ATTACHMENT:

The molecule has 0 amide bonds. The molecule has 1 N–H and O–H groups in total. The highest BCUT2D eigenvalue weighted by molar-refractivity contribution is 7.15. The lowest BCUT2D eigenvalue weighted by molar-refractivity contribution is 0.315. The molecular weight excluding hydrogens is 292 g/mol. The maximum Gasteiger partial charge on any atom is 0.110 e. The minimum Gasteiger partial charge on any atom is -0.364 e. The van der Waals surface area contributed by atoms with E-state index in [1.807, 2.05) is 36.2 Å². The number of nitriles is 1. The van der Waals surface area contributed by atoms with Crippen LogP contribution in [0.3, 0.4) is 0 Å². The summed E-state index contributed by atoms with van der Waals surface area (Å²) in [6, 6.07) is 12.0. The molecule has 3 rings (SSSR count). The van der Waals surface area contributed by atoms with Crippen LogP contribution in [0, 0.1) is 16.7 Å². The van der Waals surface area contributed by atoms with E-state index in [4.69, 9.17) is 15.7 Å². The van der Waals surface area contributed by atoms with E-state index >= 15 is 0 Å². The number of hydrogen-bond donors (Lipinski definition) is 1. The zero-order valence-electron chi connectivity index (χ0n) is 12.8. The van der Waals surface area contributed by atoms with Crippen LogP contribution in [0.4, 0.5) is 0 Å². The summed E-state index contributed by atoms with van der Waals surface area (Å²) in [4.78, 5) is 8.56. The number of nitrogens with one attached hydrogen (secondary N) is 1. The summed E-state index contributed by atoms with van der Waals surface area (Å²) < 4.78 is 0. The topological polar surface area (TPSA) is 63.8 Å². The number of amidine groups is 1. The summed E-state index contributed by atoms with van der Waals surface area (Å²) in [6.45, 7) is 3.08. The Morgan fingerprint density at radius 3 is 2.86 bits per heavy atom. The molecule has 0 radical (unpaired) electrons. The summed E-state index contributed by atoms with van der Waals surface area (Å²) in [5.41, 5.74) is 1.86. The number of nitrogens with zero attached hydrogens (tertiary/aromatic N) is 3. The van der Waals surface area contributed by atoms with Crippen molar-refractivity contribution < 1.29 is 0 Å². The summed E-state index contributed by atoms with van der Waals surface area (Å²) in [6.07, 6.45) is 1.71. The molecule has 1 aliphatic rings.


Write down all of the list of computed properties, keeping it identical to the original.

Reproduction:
The molecule has 0 amide bonds. The molecule has 1 N–H and O–H groups in total. The highest BCUT2D eigenvalue weighted by molar-refractivity contribution is 7.15. The lowest BCUT2D eigenvalue weighted by molar-refractivity contribution is 0.315. The molecular weight excluding hydrogens is 292 g/mol. The maximum Gasteiger partial charge on any atom is 0.110 e. The minimum Gasteiger partial charge on any atom is -0.364 e. The van der Waals surface area contributed by atoms with E-state index in [1.807, 2.05) is 36.2 Å². The number of nitriles is 1. The van der Waals surface area contributed by atoms with Crippen LogP contribution in [0.3, 0.4) is 0 Å². The summed E-state index contributed by atoms with van der Waals surface area (Å²) in [6, 6.07) is 12.0. The molecule has 3 rings (SSSR count). The van der Waals surface area contributed by atoms with Crippen LogP contribution in [0, 0.1) is 16.7 Å². The van der Waals surface area contributed by atoms with E-state index in [4.69, 9.17) is 15.7 Å². The van der Waals surface area contributed by atoms with E-state index >= 15 is 0 Å². The number of hydrogen-bond donors (Lipinski definition) is 1. The zero-order valence-electron chi connectivity index (χ0n) is 12.8. The van der Waals surface area contributed by atoms with Crippen LogP contribution in [0.4, 0.5) is 0 Å². The summed E-state index contributed by atoms with van der Waals surface area (Å²) in [4.78, 5) is 8.56. The number of nitrogens with one attached hydrogen (secondary N) is 1. The summed E-state index contributed by atoms with van der Waals surface area (Å²) < 4.78 is 0. The topological polar surface area (TPSA) is 63.8 Å². The number of amidine groups is 1. The summed E-state index contributed by atoms with van der Waals surface area (Å²) in [6.45, 7) is 3.08. The Morgan fingerprint density at radius 3 is 2.86 bits per heavy atom. The molecule has 0 radical (unpaired) electrons. The summed E-state index contributed by atoms with van der Waals surface area (Å²) in [5.41, 5.74) is 1.86. The number of nitrogens with zero attached hydrogens (tertiary/aromatic N) is 3. The van der Waals surface area contributed by atoms with Crippen molar-refractivity contribution < 1.29 is 0 Å². The summed E-state index contributed by atoms with van der Waals surface area (Å²) in [6.07, 6.45) is 1.71. The molecule has 1 aliphatic rings.